State defends Kenyans working at Africa CDC

Kenya has 39 nationals working at the continental health agency based in Addis Ababa. They were seconded by AU.

In Summary

• Critics accused the Africa CDC of hiring at least half of its workers from Kenya and Ethiopia yet it is supported by 54 AU member states.

•This ratio has since reduced because the body has hired more staff, mostly from other countries, in the last one year.

Foreign affairs Principal Secretary Korir Sing'oei.
PLACEMENT: Foreign affairs Principal Secretary Korir Sing'oei.
Image: File

Ministry of Foreign Affairs has defended Kenyans working at the Africa Centers for Disease Control against critics who questioned their numbers.

Kenya has 39 nationals working at the Addis Ababa-based health agency.

The ministry said the Kenyan nationals were all seconded to the African Union, which hosts the CDC, by partner institutions on request.

“At the peak of the Covid-19 pandemic, the African Union sought the assistance from Kenyan medical professionals in order to contain the pandemic,” Foreign Affairs Principal Secretary Korir Sing’oei told The Star in a statement.

He was responding to accusations that the organisation had about half of its workers from Kenya and Ethiopia yet it is supported by 54 AU member states.

Sing’oei said this is incorrect. He said Africa CDC has a provision for 340 seconded staff and only 39 are Kenyan and they were all hired by merit.

“Kenya is not the most staff-intensive country, but it is a distant third, with two member states accounting for 59 and 52 staff members respectively,” the PS said. 

The Africa CDC employs workers on regular contracts and short-term contracts. About 90 per cent of all workers are on short-term contracts.

The PS said there is no Kenyan who holds a regular position at the organisation.

The Star on May 14 reported that the Africa CDC was criticised after an audit report, which was finalised in March this year, showed nearly half of workers coming from Kenya and Ethiopia.

This ratio has since reduced because the agency has hired more staff, mostly from other countries, in the last year.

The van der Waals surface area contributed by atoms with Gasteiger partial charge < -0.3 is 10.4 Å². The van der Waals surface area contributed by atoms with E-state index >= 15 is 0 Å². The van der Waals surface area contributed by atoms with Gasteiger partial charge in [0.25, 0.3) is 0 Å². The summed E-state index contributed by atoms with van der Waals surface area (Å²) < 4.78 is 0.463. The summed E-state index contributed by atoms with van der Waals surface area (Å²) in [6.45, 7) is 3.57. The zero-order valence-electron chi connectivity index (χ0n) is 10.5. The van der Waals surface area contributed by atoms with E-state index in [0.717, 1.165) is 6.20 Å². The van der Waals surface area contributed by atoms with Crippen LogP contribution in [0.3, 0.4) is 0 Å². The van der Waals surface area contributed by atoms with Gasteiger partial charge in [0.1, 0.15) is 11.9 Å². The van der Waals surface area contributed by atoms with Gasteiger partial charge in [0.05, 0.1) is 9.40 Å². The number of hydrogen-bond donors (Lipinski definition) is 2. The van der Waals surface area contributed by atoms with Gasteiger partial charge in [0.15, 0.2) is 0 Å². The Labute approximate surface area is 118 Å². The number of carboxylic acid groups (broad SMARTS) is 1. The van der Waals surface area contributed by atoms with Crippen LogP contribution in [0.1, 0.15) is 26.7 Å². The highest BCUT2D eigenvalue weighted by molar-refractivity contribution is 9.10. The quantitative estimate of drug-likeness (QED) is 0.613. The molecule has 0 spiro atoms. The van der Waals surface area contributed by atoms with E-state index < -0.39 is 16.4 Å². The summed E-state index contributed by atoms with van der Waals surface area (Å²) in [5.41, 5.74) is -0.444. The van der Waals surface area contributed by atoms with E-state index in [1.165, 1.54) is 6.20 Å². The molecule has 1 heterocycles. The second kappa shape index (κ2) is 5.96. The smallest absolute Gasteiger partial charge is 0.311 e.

The audit was ordered by director general Jean Kaseya, who joined the organisation in April last year.

Sing'oei assured Kenyans they would not be disadvantaged in future jobs. Currently, the AU has approved 155 regular quota positions at the Africa CDC.

“Recruitment for these positions is currently underway, and Kenyans are not exempt from applying,” the PS said.

“The process of secondment to the Africa CDC is transparent and rigorous and is conducted in stringent compliance with the AU rules and regulations by partner institutions. The partner institutions are solely responsible for the remuneration of all seconded staff.”

He praised Kenyan medical professionals, saying they continue to assist in the continent's medical and health crises.

“The medical professionals have consistently demonstrated professionalism in their performance of their duties over the years. This was evident during the global Covid-19 pandemic and the Ebola outbreak in West Africa, where Kenyan medical professionals were present to provide assistance in the management, containment, halting and reversing of the pandemic. This was at a time when most countries remained reluctant to release their medical professions to support global efforts,” he said.

Since 2019, the deputy head of Africa CDC was the celebrated Kenyan global health specialist Dr Ahmed Ouma, who also acted as interim director general until Kaseya was hired.

Dr Ouma left the organisation in March but only candidates from 32 AU member states – excluding Kenya – were allowed to apply for the deputy director general position.

In a Linkedin post in March, he said his departure was because of “personal” reasons.

“It has not been an easy decision considering my love and commitment to Africa, but the time has come for me to pursue my professional and personal growth elsewhere. I also confirm that my decision is not in any way related to, nor motivated by, any of the ongoing recruitment processes within Africa CDC or the African Union,” he said.

The organisation is tripling its workforce to more than 900 workers. Kenyans had feared they would be disadvantaged in the hiring.

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